On 4 June, voters in Peru will decide whether, for them, it's better the devil you know or the devil you don't.
Alan Garcia is still in the lead, say opinion polls
The two men vying for president both represent a swing to the left. The former President, Alan Garcia, would mean a move to the centre-left.
His nationalist rival, Ollanta Humala, could deliver a more seismic shift to the kind of politics favoured by Venezuela's Hugo Chavez, his close ally and a growing thorn in the side of Washington.
The policies and political experience of both men will have an impact on Peru's economy, which has been one of South America's top performers in recent years.
Mr Humala is politically naïve, but has tapped into a growing vein of disillusionment with Washington-friendly free-market policies that are seen as failing the region's poor.
Mr Garcia is more business-friendly, but his 1985-1990 presidency was marked by rampant inflation, destabilising terrorism and debt default.
Some Peruvians are not convinced when he says he has learnt from his mistakes. Economists say the international community may demand proof of this before it is prepared to lend money to Peru.
Gold and gas
Both candidates have vowed to continue the prudent fiscal management of President Alejandro Toledo's current government, which has overseen sustained economic growth.
But the real driving force of Peru's economy has been the billions of dollars of foreign investment pumped into its vast natural resources and their soaring prices on the world market, says political analyst Sally Bowen.
Ollanta Humala has the support of Venezuela's Hugo Chavez
"This is really the key for the future and what most people are focusing on is energy and mining and what Garcia and Humala will do in those areas," she adds.
Mr Humala plans to revise contracts with foreign firms, in effect nationalising the extractive industries. He has ruled out expropriation, but wants to rewrite the constitution so the state plays a role at every stage of the extraction process.
He wants Peruvians to benefit from the gold and gas that comes out of the ground. It's a view that has won support among the half of Peruvians still living below the poverty line, despite the country's economic success.
Mr Garcia is more moderate. He knows Peru needs foreign investment and says international companies must contribute more.
He wants to revise contracts to increase royalties and make sure those who owe taxes pay.
"The overall picture is there is going to be more pressure on companies," says Sally Bowen. "Garcia reckons he can do this by talking with them and making them see sense. Humala is planning on making them see sense, by increased state control at every level."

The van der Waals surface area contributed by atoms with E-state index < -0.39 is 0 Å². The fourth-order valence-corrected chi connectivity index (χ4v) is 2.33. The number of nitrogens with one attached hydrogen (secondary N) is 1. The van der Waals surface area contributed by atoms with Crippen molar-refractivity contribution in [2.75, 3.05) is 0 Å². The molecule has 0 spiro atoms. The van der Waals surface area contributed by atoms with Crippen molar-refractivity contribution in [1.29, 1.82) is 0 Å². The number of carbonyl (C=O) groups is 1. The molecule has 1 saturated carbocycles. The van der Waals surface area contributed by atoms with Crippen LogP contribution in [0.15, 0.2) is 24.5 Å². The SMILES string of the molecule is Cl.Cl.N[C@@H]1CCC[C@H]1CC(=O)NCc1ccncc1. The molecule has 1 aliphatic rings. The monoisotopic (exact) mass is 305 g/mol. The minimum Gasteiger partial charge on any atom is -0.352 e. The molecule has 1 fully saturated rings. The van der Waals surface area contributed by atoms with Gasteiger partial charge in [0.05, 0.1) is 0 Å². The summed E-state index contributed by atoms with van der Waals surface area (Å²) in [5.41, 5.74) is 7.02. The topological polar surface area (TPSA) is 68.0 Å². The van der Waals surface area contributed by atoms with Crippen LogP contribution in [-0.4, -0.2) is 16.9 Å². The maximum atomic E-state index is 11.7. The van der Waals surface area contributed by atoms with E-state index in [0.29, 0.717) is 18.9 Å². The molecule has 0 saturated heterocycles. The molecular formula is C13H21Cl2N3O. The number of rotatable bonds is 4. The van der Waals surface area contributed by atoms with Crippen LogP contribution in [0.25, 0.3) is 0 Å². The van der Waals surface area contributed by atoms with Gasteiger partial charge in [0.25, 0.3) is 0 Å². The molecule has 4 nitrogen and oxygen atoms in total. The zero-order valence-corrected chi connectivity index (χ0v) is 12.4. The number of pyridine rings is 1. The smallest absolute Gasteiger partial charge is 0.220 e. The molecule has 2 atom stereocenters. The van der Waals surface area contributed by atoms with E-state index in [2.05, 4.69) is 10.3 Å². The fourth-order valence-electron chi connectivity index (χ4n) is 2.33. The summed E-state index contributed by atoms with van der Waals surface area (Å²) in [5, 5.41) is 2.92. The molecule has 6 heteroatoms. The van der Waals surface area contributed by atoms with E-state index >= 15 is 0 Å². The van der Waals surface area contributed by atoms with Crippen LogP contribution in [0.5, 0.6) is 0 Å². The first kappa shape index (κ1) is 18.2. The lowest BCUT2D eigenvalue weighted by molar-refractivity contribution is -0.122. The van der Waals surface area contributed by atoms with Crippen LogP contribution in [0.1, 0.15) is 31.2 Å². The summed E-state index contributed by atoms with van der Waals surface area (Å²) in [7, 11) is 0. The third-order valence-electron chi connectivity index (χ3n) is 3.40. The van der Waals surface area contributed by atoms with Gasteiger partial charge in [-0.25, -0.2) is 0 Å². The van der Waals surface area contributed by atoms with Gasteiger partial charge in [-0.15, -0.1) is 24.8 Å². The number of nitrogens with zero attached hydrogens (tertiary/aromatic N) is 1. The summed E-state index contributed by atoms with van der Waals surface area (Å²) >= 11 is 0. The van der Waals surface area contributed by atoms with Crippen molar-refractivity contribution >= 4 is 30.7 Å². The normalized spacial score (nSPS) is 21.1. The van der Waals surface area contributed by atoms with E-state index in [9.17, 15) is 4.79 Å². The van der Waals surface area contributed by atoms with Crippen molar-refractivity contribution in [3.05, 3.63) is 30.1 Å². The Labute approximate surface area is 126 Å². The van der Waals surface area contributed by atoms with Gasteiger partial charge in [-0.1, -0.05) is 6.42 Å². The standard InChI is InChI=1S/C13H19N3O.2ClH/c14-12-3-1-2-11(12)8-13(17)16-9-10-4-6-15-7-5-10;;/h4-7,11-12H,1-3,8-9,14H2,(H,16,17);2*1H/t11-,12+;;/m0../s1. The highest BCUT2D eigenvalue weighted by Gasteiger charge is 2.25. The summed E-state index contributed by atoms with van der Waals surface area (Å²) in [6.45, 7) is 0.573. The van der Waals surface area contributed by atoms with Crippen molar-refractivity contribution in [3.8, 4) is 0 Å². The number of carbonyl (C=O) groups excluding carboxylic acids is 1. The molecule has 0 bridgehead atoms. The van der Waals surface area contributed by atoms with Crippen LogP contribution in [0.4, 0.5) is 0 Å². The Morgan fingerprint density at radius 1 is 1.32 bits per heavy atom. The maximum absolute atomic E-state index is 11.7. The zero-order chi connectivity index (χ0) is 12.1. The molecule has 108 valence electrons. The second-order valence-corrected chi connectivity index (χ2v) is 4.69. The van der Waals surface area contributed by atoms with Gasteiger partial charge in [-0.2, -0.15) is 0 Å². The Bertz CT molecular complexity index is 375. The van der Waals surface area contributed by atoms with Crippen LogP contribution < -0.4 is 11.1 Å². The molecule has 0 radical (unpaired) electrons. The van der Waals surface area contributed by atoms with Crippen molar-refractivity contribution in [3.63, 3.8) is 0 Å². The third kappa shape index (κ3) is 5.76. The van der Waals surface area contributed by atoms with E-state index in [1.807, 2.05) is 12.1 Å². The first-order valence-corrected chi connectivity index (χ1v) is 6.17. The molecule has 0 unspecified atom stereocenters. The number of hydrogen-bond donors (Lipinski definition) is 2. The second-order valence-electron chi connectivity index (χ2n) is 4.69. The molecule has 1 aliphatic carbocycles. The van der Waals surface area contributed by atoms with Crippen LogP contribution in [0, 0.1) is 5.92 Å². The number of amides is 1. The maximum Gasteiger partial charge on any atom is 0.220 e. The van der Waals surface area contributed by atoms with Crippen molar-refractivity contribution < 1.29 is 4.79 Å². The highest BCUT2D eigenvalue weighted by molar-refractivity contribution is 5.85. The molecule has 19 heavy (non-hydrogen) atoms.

International mining consultant Mark Smith says investment in Peru will be affected whichever man is elected.
"With Humala, it will come to a screeching halt, unless, or until, he proves to be market-friendly - unlikely, given his affiliations with Chavez and [Bolivia's President Evo] Morales and his election rhetoric.
Andean farmers' woes are a key election issue
"If Garcia wins, the resource industry will be little affected, but the rest of the economy could suffer from a short-term fear of a repeat of the 1980s. If he proves to be a good president, then that slowdown may be short-lived."
Mr Humala and Mr Garcia hope to maintain current levels of macroeconomic stability, pursuing similar targets to the current government, such as inflation of less than 2.5% and economic growth of 7%.
They both oppose a free trade agreement signed last month with Washington and awaiting approval by Congress in both countries.
Mr Garcia wants to renegotiate it, while Mr Humala wants it torn up. He backs a regional bloc of left-wing states, proposed by Mr Chavez, which would make the region less dependent on Washington.
Both men want to spur growth and end rampant poverty with massive increases in social spending, although it is not quite clear how they will fund these changes.
Mr Garcia says he will slash excess spending and salaries in the public sector, from the president down.
Mr Humala's advisors want to issue bonds to finance cheap loans, in order to promote agriculture among impoverished communities in the Andes mountains.
The two men know Peru's future is inextricably linked to its natural resources. Peru's next president needs to find some balance between helping ordinary Peruvians and attracting enough foreign investment to sustain economic growth.
For now, the economy is strong, but neither it nor the international community will tolerate sustained mismanagement.